Star and Crescent Press and Social Media Masterclass

Well, I had a nice day and it’s been a while. I was extremely nervous about leaving my daughter on her birthday, but we did have a small party yesterday squeezed into her hectic A Level revision timetable. And we have booked a restaurant for after the exam. So… I headed off to Pompey with my friend who offered to drive and we were both shocked to see that the parking in the city has jumped up from a fiver to £12 for the day. Reeling from the shock, we head to the Eldon business for the Star and Crescent Press and Social Media Masterclass for Writers.
The first session was from Tom Sykes; he is a university staff member, co-founder of the Star and Crescent and a journalist. I certainly picked up some great tips on pitching non-fiction ideas. The information on getting an angle was incredibly useful. I did a brainstorm during the session, and I have already made a list of places I want to pitch. If I were asked what I took away from Tom, I would say it was the emphasis of not rushing and polishing a pitch.
After lunch, it was Sarah Cheverton, a lovely lady with so much energy despite health problems that she just leaves me in awe!  We had a fun look at successful writers Facebook and Twitter pages.  I NEED to change mine, urgently.  Sarah stressed the importance of enjoying what you do, and I realised that is something I need to make it a priority.  The afternoon session left me with a pretty extensive to-do list, but I’m eager to get on and do it!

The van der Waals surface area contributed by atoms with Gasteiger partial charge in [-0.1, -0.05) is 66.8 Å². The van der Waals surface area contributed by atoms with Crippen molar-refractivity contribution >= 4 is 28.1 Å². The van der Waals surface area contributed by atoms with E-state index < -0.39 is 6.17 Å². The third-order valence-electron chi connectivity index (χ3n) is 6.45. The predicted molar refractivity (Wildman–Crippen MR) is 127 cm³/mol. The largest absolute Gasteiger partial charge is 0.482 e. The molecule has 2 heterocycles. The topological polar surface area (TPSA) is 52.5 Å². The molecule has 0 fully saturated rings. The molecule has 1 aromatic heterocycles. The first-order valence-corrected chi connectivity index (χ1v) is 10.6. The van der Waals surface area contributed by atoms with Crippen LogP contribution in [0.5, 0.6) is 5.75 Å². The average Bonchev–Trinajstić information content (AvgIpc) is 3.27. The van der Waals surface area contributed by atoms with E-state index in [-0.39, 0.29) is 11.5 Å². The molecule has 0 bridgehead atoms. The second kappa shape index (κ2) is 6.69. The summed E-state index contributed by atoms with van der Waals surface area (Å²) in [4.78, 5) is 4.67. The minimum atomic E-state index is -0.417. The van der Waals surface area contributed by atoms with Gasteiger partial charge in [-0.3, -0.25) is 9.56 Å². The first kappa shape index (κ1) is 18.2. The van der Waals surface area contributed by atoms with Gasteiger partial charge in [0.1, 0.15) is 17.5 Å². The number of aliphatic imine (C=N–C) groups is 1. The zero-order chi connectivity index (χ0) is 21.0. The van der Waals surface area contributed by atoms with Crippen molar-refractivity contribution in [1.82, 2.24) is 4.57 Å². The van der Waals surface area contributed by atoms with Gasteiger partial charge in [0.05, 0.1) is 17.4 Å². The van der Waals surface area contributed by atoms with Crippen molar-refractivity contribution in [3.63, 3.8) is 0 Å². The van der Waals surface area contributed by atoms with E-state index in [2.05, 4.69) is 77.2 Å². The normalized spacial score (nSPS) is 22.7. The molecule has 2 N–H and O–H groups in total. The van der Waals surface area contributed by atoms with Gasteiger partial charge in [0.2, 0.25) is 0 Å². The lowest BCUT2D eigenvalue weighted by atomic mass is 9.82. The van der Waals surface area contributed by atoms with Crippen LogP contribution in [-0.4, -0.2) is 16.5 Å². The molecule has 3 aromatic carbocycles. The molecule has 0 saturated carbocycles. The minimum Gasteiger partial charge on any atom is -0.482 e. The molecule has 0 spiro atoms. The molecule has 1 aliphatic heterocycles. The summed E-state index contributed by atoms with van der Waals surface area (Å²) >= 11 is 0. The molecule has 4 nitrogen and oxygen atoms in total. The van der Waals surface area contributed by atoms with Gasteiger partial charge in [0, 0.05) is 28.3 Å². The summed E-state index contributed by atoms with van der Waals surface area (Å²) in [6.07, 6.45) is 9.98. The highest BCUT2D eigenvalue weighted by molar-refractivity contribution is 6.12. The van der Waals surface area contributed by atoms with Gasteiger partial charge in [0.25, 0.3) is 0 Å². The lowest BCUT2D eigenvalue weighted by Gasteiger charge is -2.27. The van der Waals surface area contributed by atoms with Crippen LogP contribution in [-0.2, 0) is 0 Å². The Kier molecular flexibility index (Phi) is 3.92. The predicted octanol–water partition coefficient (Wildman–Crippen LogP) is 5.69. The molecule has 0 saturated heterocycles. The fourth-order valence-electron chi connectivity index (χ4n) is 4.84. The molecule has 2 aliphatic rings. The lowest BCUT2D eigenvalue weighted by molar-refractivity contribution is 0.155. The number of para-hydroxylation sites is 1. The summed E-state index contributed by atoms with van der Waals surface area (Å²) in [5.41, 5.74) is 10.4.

Today, gave me a real injection of passion, which is much needed, maybe it was just the fact that the room was filled with so many positive and upbeat characters.

I’ve popped the links to the Star and Crescent and also Portsmouth Writing Hub below, both sites are a hive of information and support to writers.


How positive people aid success!

It’s been an exciting week on the writing front, requests for full MS, one of my short stories appearing in The News, and lots of support for The Writers at Lovedean writing competition. However, as delighted as I am with the input of good news, I am aware that I couldn’t have done it alone.

Since Tessa Ditner took over running Portsmouth Writing Hub, there has been a flurry of opportunities for creatives. If you suggest something to Tessa, she does her best to make your idea a reality; I believe a member made a comment about collaborating with The News, and now hub member’s stories are in print. All writers understand the thrill of seeing your words in front of an audience, but there is always behind the scenes hard graft to any printed piece of work. Portsmouth Writing Hub is a fantastic resource for artists, but you get what you put into the group. Although there is support for book launches and writers angst, it is mainly a home for positivity, a spot where creatives can discuss plans for creating art and liaising with others to make something new and awesome. You only have to look at the projects that are supported by the hub to see that, Darkfest, Day of the Dead, Dark Cities, and the Edward King Cityscape Project. These aren’t the activities of naval gazing writers lamenting how hard it is to get published; it is an energetic and vibrant mix of creatives wanting to push the boundaries of their work. My advice, don’t sit on the sidelines jump in and see where the opportunities take you!